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• Standard Number: 1910.254(d)(9)(iii); 1926.351(b)(2); 1926.351(b)(4)



April 5, 2005

Mr. Thomas J. Davies
Corporate Safety Manager
The Herrick Corporation
P.O. Box 9125
Pleasanton, CA 94566

Dear Mr. Davies:

Thank you for your December 11, 2003 letter to the U.S. Department of Labor, Occupational Safety and Health Administration (OSHA). Your letter was referred to OSHA's Directorate of Enforcement Programs (DEP) for review and response. This letter constitutes OSHA's interpretation only of the requirements herein, and may not be applicable to any question(s) and/or scenario not delineated within your original correspondence. You had specific questions regarding the use of welding leads in General Industry. We apologize for the delay in responding to your request.

Scenario: You have been informed by OSHA officials that the General Industry standard does not allow for repair to welding leads. Even if the repair is further than 10 feet down the lead from the holder and the repair is equivalent insulation, it still cannot be used because the standard does not allow for repair. The language in the standard states "replace" and, therefore, the lead cannot be repaired.

Question: Can welding leads be repaired in General Industry, or do they have to be replaced whenever damage occurs?

Reply: OSHA's General Industry standard requires that the welding leads be replaced. 29 CFR 1910.254(d)(9)(iii) is a result of the reorganization and renumbering of Subpart Q, Welding, Cutting, and Brazing, Final Rule, April 11, 1990. (The standard was previously numbered §1910.252(b)(4)(ix)(C).) The standard, which was adopted from ANSI Z49.1-1967, Safety in Welding and Cutting, clearly states that cables with damaged insulation or exposed bare conductors shall be replaced. Although repair of cables is mentioned in the more recent ANSI standard Z49.1-1999, OSHA has not adopted this standard.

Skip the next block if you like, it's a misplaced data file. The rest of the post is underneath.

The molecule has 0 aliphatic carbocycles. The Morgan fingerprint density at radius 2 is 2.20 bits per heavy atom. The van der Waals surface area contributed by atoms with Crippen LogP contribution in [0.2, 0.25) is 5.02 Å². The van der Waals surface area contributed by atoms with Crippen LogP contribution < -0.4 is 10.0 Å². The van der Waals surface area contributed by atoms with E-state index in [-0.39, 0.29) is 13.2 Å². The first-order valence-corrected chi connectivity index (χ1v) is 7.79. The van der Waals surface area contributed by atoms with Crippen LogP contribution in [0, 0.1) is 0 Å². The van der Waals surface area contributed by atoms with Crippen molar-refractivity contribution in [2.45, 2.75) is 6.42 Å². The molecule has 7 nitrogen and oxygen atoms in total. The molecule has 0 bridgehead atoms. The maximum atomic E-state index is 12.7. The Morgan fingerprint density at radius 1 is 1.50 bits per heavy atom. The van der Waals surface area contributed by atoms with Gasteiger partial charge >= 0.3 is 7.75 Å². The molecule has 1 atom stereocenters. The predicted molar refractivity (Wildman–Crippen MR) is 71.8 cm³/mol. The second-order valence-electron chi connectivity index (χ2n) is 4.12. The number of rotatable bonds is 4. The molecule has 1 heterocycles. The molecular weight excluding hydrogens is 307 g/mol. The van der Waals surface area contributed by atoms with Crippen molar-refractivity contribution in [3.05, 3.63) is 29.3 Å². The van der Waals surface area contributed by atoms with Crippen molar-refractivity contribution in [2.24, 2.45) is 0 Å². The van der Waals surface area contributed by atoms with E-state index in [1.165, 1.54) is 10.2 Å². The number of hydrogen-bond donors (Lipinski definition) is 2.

Additionally, you stated that you had been informed by OSHA officials that repairing welding leads is "ok" in the Construction Industry, specifically, under §1926.351(b)(4). This standard allows for the repair of cables beyond 10 feet from the cable end and, "...protected by means of rubber and friction tape or other equivalent insulation." This provision does not apply to the cable lead referred to in §1926.351(b)(2) which may only be replaced and not repaired.

Thank you for your interest in occupational safety and health. We hope you find this information helpful. OSHA requirements are set by statute, standards, and regulations. Our interpretation letters explain these requirements and how they apply to particular circumstances, but they cannot create additional employer obligations. This letter constitutes OSHA's interpretation of the requirements discussed. Note that our enforcement guidance may be affected by changes to OSHA rules. Also, from time to time we update our guidance in response to new information. To keep apprised of such developments, you can consult OSHA's website at
www.osha.gov. If you have any further questions, please feel free to contact the Office of General Industry Enforcement at (202) 693-1850.


Sincerely,



Richard E. Fairfax, Director
Directorate of Enforcement Programs

Standard Interpretations - Table of Contents Standard Interpretations - Table of Contents